using published data a study was made of changes in accident rates with time in a number of developing countries and it was found that in almost all the countries, there is a continuing downward trend in fatality and injury rates per vehicle, kenya and zambia being notable exceptions. fatality rates were found to be related to vehicle ownership levels: the lower the vehicle ownership level, the higher the fatality rate per vehicle. in this relationship, vehicle ownership can be taken as an indication of both general economic and transport development. fatality rates for the developing countries for the year 1968 were found to be similar in pattern to those for britain between 1909 and 1938. the severity index, a measure of the number of fatalities as a proportion of total casualties, was found to be correlated with vehicle ownership levels: the lower the vehicle ownership level, the higher the severity index. a further examination of the severity index showed that it was closely affected by the extent of medical facilities in these countries. there was also some evidence that it was related to the proportion of motor cycles and scooters in each country. possible methods of continuing road accident research in developing countries are suggested.(a)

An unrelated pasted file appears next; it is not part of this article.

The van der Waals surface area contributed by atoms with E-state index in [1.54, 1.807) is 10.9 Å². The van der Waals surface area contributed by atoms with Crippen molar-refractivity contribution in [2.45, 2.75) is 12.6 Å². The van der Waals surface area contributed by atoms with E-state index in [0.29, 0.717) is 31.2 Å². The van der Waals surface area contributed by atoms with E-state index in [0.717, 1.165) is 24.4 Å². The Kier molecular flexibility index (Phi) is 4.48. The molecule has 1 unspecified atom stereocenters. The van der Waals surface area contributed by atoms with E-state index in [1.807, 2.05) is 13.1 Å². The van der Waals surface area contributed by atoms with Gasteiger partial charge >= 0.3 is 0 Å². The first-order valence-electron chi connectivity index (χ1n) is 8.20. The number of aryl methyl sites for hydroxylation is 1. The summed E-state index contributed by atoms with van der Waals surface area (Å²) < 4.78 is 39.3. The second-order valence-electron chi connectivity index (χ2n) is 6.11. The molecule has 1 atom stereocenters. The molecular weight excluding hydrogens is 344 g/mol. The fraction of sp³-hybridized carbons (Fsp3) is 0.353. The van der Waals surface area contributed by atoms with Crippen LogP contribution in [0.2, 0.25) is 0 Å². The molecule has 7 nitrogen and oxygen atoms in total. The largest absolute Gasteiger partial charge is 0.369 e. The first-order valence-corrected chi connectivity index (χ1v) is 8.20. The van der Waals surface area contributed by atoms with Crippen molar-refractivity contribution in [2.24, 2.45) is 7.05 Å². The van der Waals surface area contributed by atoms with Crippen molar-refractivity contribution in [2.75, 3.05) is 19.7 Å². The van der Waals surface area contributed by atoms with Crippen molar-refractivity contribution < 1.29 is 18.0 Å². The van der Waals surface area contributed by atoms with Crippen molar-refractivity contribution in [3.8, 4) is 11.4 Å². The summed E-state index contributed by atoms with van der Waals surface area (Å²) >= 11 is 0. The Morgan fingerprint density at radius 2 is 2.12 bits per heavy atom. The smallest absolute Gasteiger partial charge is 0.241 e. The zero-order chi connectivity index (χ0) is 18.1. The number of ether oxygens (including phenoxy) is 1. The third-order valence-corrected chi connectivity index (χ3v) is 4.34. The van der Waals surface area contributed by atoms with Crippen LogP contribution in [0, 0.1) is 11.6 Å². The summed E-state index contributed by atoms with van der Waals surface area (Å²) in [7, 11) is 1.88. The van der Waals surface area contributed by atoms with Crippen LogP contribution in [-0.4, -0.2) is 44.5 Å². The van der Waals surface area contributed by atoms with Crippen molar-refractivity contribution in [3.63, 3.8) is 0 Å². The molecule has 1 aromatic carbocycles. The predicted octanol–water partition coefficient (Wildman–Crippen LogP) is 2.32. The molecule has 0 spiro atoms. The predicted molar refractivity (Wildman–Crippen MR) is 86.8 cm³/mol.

Want to know more about this project?